• CFS Information
    This eMedTV page provides information on chronic fatigue syndrome (CFS), a condition characterized by profound fatigue that is not improved by rest. This article discusses possible symptoms, explains how often it occurs, and links to more information.
  • CFS Myths
    CFS myths circulating include the false notion that people with the condition lose their fingerprints. This eMedTV article debunks myths concerning chronic fatigue syndrome and recommends credible sources for information about CFS.
  • Characteristics of Leprosy
    This eMedTV article offers a detailed look at the characteristics of leprosy and explains factors that can affect severity and specific symptoms. It also explains the incubation period for the disease and body parts that are commonly affected.
  • Contagious Period for Whooping Cough
    The contagious period for whooping cough lasts as long as an infected person has symptoms of the illness. As this eMedTV article explains, however, a person with this condition is often most contagious during the first three weeks of symptoms.
  • Cow Pox
    Cowpox is a viral infection most commonly spread through direct contact with an infected cow's teat. This eMedTV Web page provides a brief overview of the condition and links to more information. Cow pox is a common misspelling of cowpox.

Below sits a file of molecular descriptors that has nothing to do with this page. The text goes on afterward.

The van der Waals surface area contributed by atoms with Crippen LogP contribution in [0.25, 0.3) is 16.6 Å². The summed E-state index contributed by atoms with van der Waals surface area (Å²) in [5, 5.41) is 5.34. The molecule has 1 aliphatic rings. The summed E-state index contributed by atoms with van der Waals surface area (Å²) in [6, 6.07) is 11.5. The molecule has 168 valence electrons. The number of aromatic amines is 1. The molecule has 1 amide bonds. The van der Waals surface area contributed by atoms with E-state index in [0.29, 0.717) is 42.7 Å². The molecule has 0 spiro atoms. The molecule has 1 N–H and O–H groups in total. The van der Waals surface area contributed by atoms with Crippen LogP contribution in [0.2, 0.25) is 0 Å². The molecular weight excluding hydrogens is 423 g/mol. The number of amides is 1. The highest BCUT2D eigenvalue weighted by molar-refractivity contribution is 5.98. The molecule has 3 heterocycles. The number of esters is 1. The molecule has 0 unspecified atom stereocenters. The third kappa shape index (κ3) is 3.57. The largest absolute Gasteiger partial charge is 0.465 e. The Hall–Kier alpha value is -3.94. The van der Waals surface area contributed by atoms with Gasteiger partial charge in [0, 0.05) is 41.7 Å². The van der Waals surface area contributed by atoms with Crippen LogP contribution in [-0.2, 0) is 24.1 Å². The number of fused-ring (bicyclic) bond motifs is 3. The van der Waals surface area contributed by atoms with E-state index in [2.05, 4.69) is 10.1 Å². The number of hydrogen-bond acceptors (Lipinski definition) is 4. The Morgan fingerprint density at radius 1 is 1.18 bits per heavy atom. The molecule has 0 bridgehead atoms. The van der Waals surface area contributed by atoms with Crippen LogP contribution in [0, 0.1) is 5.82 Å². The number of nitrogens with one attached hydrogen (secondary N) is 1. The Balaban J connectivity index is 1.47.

• Cow Pox Disease
    Cowpox is a viral infection that is most often found among wild rodents in Europe. This eMedTV article provides a brief overview of cowpox, which is a disease rarely seen in humans. Cow pox disease is a common misspelling and variation of cowpox.
  • Cowpox
    Cowpox is a rare disease that is commonly spread through direct contact with an ulcer on a cow's teat. This eMedTV resource offers a more in-depth look at this condition and its causes, symptoms, and treatment options.
  • CREST
    CREST is an acronym that spells out some of the common symptoms of systemic scleroderma. This selection from the eMedTV library goes into greater detail about these symptoms, and also includes information on the different types of scleroderma.
  • CREST Syndrome
    Limited scleroderma is sometimes known as CREST syndrome (CREST is an acronym for its common symptoms). This eMedTV page takes a closer look at this condition, explaining how it can occur anywhere in the body, but tends to affect the extremities.